Even in Yonkers’ notorious School Street Projects, the young Earl Simmons stood out, he says, as “the problem nigga: The kid that other kids would get beatin’s for playin’ with.” That led to a string of group homes. “There’s a period in your childhood when you accept whatever you’re given as normal,” he says. After four 18-month stints in institutions, he started “robbing niggas like meals. On my way to school I’d rob somebody. After school I’d rob somebody. At night I’d rob somebody.” He was no sneak thief and never took from women: “I’d dig in niggas’ pockets while grittin’ my teeth to let them know I will knock the shit outta you.” At 14, he hid a sawed-off shotgun in his pants and robbed a schoolmate in the lunchroom, in front of everyone. He netted $13. Soon after, he began a series of jail stays. When on the outside, he says, he supported himself mostly through robbery. Asked about rumors that he long struggled with a drug problem, DMX says testily, “I had a life problem, dawg. A life problem. Focus on the problem. The symptoms are irrelevant. Follow me?” At that moment he seems the sort of troubled figure who, if not for hip-hop, might well be dead. Or maybe killing you.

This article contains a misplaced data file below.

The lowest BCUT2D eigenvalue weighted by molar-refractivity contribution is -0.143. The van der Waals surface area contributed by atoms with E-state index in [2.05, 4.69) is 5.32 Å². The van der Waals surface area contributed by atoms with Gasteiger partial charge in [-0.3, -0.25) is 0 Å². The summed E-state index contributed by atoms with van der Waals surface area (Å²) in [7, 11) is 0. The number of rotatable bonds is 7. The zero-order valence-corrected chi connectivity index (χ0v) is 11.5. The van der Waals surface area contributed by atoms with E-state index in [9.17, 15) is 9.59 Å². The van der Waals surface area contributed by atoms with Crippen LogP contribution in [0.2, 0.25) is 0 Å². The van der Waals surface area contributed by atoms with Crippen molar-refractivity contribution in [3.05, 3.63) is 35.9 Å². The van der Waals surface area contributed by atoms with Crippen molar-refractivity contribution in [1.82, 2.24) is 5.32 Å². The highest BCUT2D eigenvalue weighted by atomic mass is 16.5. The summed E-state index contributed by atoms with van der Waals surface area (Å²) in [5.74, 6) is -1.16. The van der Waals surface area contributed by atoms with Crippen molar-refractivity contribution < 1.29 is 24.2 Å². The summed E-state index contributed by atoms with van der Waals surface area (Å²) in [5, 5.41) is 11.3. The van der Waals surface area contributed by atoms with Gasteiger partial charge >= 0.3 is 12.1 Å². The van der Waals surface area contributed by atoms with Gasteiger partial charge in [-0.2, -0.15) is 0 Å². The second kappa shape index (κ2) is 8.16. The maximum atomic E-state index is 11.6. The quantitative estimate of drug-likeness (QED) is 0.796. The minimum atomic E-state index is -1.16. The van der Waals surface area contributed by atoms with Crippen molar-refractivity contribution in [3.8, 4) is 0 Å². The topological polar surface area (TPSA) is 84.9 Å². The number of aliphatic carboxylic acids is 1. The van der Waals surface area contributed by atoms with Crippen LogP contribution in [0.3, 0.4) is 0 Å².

If you’re waiting for that uplifting epiphany, it ain’t coming. DMX has found ballast in his dogs, especially Boomer, the pit bull who became his best friend. “I learned friendship from him,” DMX says. “It’s kinda fucked up that I couldn’t learn it from a person. But I learned it from a dog.” Boomer was killed by a passing van and now lives on in tattoos on DMX’s shoulder and back.
DMX’s future appears bright — in November, video director Hype Williams will release his first feature film, Belly, starring DMX alongside Nas and Method Man. But, friends say, recent success has proved only a mild palliative. “He’s suffering right now with a lot of demons from his past,” says Williams.
A tormented soul on the mic and an overtly masculine figure with more than a hint of vulnerability, DMX recalls hip-hop’s most epically tormented soul, Tupac Shakur. Williams, who directed Pac in some of his later videos, says, “I can easily see how alike the two are. It’s nothing to do with characteristics. It has something to do with spirit. They just have a similar aura about them. There’s a sadness there.”
In the blaze of It’s Dark’s talk of hell and pain and death wishes, DMX sounds most Pac-like in his album’s intense a cappella “Prayer,” which concludes, “And I fear that what I’m sayin’ won’t be heard till I’m gone/It’s all good cuz I didn’t really expect to live long/So if it takes for me to suffer for my brother to see the light, gimme pain till I die!/But please, Lord, treat him right.” It seems he takes tribulation in stride, believing it to be his lot. “I will suffer as much as I have to,” he says of “Prayer.” “I will do it proudly.”
So, even with a freshly shorn dome and his hit single booming throughout Nanny’s as autograph seekers buzz around him, DMX still expects little from life.
How long do you expect to live?
“Maybe three more years,” DMX says. “Somebody’s gonna give it to me. Other niggas got it. I done gave it to niggas. I expect to get it. I ain’t mad. I just hope niggas say, ‘He was a cool mafucka, yo. If you didn’t know him, you don’t know. He mighta did wrong, but he was aight.'”
This story was originally published in RS Issue 790/791, July 9th, 1998